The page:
New 36-core chip takes design clues from internet routers
Researchers at MIT are experimenting with a radically new design for multicore microchips that takes hints from the way internet routers work to make data flow between cores faster and more reliably. The ideas are now being put to the test on an innovative 36-core chip that might soon see commercial applications.
The problem with buses
Power consumption in a microchip is directly proportional to its clock speed. Chip designers have in recent years stopped pushing CPU frequencies as high as possible, and are instead electing to improve performance by increasing the number of cores, or processing units, inside a chip.
Multiple-core chips are usually faster than single-cores because they can split up the computational load into many chunks and run them in parallel rather than in sequence. But not every computing task can be seamlessly split into equal parts and carried out independently. In order to effectively complete its chunk of computations, each core needs to be able to share data with the other cores. Normally this happens through a single bundle of wires called a "bus."
The problem is that as two cores talk to each other through a bus, the bus becomes unavailable for other cores, meaning that this architecture won't scale up for massively multicore chips.
Current chips have two to eight cores, which already stretches the limit of the single-bus architecture. The ten-core chips in high-end servers include a second bus, but adding more buses simply won't work if the chips of the future are to include hundreds, perhaps even thousands of cores, because driving long wires through that many cores would drain too much power.
A research group headed by MIT's Li-Shiuan Peh is proposing a new way for cores to talk to each other which has the advantage of being much more scalable. The team's approach takes hints from the way routers send data through the internet, and is able to find multiple paths for data to travel between cores, making communication much faster and more fluid.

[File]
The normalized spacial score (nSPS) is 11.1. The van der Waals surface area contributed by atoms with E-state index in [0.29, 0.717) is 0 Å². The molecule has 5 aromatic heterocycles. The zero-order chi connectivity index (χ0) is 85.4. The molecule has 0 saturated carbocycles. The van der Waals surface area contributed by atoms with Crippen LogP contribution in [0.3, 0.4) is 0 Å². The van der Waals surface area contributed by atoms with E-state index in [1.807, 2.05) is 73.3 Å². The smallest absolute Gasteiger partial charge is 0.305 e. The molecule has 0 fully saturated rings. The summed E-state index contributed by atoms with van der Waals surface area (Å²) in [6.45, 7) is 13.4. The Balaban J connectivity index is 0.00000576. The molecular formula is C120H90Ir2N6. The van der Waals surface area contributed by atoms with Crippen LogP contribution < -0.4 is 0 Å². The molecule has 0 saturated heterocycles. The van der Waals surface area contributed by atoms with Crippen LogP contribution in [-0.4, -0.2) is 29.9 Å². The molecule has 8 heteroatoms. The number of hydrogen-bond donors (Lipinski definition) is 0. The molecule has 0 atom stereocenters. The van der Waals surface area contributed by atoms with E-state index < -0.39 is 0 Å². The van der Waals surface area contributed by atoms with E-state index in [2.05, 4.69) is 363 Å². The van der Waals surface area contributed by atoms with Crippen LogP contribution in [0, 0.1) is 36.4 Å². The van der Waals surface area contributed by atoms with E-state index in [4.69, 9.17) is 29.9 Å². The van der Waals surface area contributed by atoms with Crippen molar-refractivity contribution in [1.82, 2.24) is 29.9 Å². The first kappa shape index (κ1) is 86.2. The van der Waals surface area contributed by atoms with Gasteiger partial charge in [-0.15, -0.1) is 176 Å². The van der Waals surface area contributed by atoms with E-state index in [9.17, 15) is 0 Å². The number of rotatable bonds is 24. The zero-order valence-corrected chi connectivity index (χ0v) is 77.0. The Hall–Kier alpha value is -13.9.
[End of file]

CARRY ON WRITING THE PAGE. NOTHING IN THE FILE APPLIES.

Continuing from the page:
Rather than relying on a single bus, Peh and colleagues envision a system in which each core in the chip can only communicate with the four cores immediately next to it, and is able to route data as needed. This means driving much shorter wires, which allow for lower voltage and significantly lower power consumption for inter-core communication.
Like with an internet router, the paths through which data travels are flexible and can easily find alternate routes to get to the intended destination. In this context, this is useful in cases where a section of the bus is already being hogged up for the communication between two cores.
The researchers have designed and built their own 36-core chip featuring this architecture to test its performance. They will use this prototype to see whether their "network-on-a-chip" also solves one of the big problems that other teams have faced in similar attempts – that of maintaining cache coherence.
Sending data from a core all the way to and from main memory takes a relatively long time. In order to speed up computations, each core includes its own cache, a very small but very high-speed memory that the core can access for temporary calculations.
However, because several cores may be modifying the same data at the same time, there needs to be a way to maintain consistency between the cache memories embedded within all the various cores.
Conventional computer chips do this using a "bus sniffing" protocol in which each core monitors the bus for communications coming from other cores that might invalidate the data in its local memory.
If a core updates the data in its local cache, it immediately sends a communication "warning" the other cores that it has updated that particular piece of data. So now, if another core wants to access the updated value, it needs to broadcast a request over the bus asking for the updated value, and whichever core has the up-to-date value sends it back through the bus. Because there's only one shared bus and only one inter-core communication at a time is possible, keeping data synchronized becomes relatively straightforward.
But if you take away the single bus and have data flying everywhere in unsynchronized packets, as is the case with Peh's network-on-a-chip, maintaining cache coherence becomes a lot harder. The researchers solved this problem by adding to the core network a second, "shadow" network of synchronized circuits that send notifications throughout the chip as soon as one core requests a piece of data from another core.
Each router knows which requests were issued, and by which core. Because each of the chip's 36 cores are given a different priority, this hierarchical order simulates the chronological order in which the requests would be sent over a standard bus, meaning that the bus sniffing protocol still works, but it now becomes easily scalable to chips that could have hundreds, even thousands of cores.
The researchers are planning to test their 36-core chip using a modified version of the Linux operating system, evaluating the chip's performance and testing the accuracy of the team's speed claims.
After that, the team will release the blueprints for the chip as open-source code, which raises the possibility that we might see such a commercial chip design in the near future.